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All You Need to Know About Consolidated Tax Return

A consolidated tax return is a corporate income tax return of an affiliated group, who elect to report their combined tax liability on a single return.

How To File A Consolidated Tax Return

Consent by all the corporations within a group to file a consolidated return, which subsidiaries do by filing Form 1122, Authorization and Consent Income Tax Return and attaching it to their group Form 1120. After which the affiliated group is referred to as a consolidated group.

A consolidated group can only exist when the parent corporation satisfies the 80% rule for at least 1 subsidiary. Other members can choose to leave the group without terminating the group’s status. Companies can also join the group later, without having to go through the stress to file form 1122.

Once the parent company satisfies 80% rule, the parent company defines the group. The group still maintain existence if the parent satisfies the 80% rule for another corporation within the group, even when the original subsidiary that defined the group decides to leave the group.

A consolidated tax return gives reports on the income generated or loss incurred of the parent for the entire business year, but only a section of the year for which any affiliated group belonged to the group must be reported on the consolidated return. If perhaps any affiliate had any transaction history apart from the ones known to the group during a portion of the tax that year, then that portion must be reported separately on the company’s own Form 1120.

Consolidated Tax Return

The consolidated tax return Form 1120 is strictly advised to file by the parent of the consolidated group, all the affiliate must adopt the parent’s tax year. Although each entity may decide to adopt its own style of accounting, the information must be in accordance and consolidated to determine taxable income, which requires this 4 steps:

Step 1: All the entity must first determine its taxable income, profits, deductions, and losses.

Step 2: All the affiliate must account for all intracompany transactions, which are all those transactions between 2 or more members of the group.


Step 3: All the affiliate must then determine its net income or loss by excluding those items that have to consolidate. The net income or loss is referred to as a separate taxable income. The items are generally calculated using these consolidated criteria which include: capital gains, dividend received deductions, charitable contribution deductions e.t.c.

Step 4: The separate taxable incomes belonging to all the affiliates are then totaled so that the consolidated items can be netted among the group to arrive at the group’s consolidated taxable income (CTI). The parent reports the CTI on Form 1120, note each item on the form is either the sum of the items of each affiliate or the whole consolidated group item. The parent must also attach the form 851, affiliations schedule whenever there is a need to file a consolidated return.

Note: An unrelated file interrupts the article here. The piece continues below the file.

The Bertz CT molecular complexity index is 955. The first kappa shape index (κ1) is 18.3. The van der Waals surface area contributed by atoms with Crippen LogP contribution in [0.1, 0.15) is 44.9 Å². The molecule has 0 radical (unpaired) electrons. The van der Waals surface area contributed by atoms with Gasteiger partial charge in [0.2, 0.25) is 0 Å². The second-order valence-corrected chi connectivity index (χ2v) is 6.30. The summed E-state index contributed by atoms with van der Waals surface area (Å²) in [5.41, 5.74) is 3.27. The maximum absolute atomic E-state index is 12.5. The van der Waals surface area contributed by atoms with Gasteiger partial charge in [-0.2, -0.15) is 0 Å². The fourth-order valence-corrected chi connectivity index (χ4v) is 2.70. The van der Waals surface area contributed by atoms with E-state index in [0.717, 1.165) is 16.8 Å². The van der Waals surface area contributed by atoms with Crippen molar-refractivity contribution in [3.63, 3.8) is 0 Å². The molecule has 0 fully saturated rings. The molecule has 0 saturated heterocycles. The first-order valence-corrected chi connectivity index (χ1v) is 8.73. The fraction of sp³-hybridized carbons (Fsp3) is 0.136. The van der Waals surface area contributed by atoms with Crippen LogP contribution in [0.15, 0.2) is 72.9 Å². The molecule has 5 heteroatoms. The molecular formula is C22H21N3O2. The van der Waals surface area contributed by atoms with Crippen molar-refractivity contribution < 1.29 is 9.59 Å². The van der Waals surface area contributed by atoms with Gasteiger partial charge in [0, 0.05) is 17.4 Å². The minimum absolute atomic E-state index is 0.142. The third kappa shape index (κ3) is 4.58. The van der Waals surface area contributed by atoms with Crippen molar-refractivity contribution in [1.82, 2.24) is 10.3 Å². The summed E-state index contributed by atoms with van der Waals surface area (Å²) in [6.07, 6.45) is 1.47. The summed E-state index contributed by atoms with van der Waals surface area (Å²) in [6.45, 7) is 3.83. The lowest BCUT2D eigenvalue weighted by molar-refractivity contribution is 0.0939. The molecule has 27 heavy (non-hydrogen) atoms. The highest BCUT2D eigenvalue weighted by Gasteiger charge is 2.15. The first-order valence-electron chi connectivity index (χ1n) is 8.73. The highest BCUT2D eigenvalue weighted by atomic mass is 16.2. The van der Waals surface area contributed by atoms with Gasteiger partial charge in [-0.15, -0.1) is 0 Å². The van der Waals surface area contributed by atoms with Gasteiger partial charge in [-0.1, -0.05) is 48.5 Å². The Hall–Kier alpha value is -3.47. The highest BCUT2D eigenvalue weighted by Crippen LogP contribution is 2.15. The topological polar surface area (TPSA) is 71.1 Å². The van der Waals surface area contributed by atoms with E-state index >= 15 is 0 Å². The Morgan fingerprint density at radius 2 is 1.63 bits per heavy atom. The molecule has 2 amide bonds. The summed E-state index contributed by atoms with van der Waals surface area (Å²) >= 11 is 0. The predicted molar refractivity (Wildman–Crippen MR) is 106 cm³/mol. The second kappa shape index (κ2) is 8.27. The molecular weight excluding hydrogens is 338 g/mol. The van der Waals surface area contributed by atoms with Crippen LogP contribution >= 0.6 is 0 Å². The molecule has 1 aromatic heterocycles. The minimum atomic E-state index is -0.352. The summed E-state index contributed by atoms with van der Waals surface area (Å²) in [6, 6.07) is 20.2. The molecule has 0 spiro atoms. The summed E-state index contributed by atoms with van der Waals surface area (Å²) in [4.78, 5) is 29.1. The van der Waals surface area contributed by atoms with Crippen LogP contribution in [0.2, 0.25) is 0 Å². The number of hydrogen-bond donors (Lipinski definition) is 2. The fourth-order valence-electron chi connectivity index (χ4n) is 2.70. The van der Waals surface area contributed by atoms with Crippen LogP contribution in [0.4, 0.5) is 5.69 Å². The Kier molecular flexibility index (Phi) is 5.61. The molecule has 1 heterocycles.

Consolidation Effects

The consolidation of the tax returns of any affiliated group includes consolidating the group’s regular income tax, foreign tax credit, accumulated tax earnings, and any tax credits.

Most importantly the parent company is liable to serve as the group’s agent as regards filing the consolidated Form 1120 and also paying the federal tax liability. All the company that was affiliated during any part of the year still maintains liability for any federal income tax of the group.


Advantages Of Consolidated Tax Returns

The advantages of filing consolidated returns include:

  • The profits of one company can be offset against the loss of another.
  • Capital gains and losses can be netted out.
  • Taxes are not charged on intracompany transactions.
  • Income recognition is deferred on any intracompany transactions.
  • All unused foreign tax credit by one company can be used by another in the group.
  • all tax matters are addressed through the parent company which serves as an agent.

Disadvantages Of Consolidated Tax Returns

  • All accumulated loss and profits of the whole group are considered when calculating the accumulated tax liability, considering the fact that a single minimum credit account can be used.
  • Where matching rules apply all the intracompany transactions must be tracked over a period of years.
  • With the recognition of income resulting from deferred intracompany transactions, so are many losses.

Alimony Income and Taxes for 2018 Tax Year

Among the many changes made by the Tax Cuts and Jobs Act (TCJA) that was signed into law on December 22, 2017, is the elimination of the alimony deduction from the tax code through at least 2025 when the terms of the TCJA might potentially expire. Alimony was used to be a taxable income to the receiver which is the ex-spouse and for the payer, it was tax deductible.

It’s unfortunate that alimony payments are no longer deductible and the recipient no longer has to report it as income. However, the provision will not begin technically until 2019. You can still report any alimony you received and claim a deduction through Dec. 31, 2018.

Tax Planning and Divorce 2018 Tax Law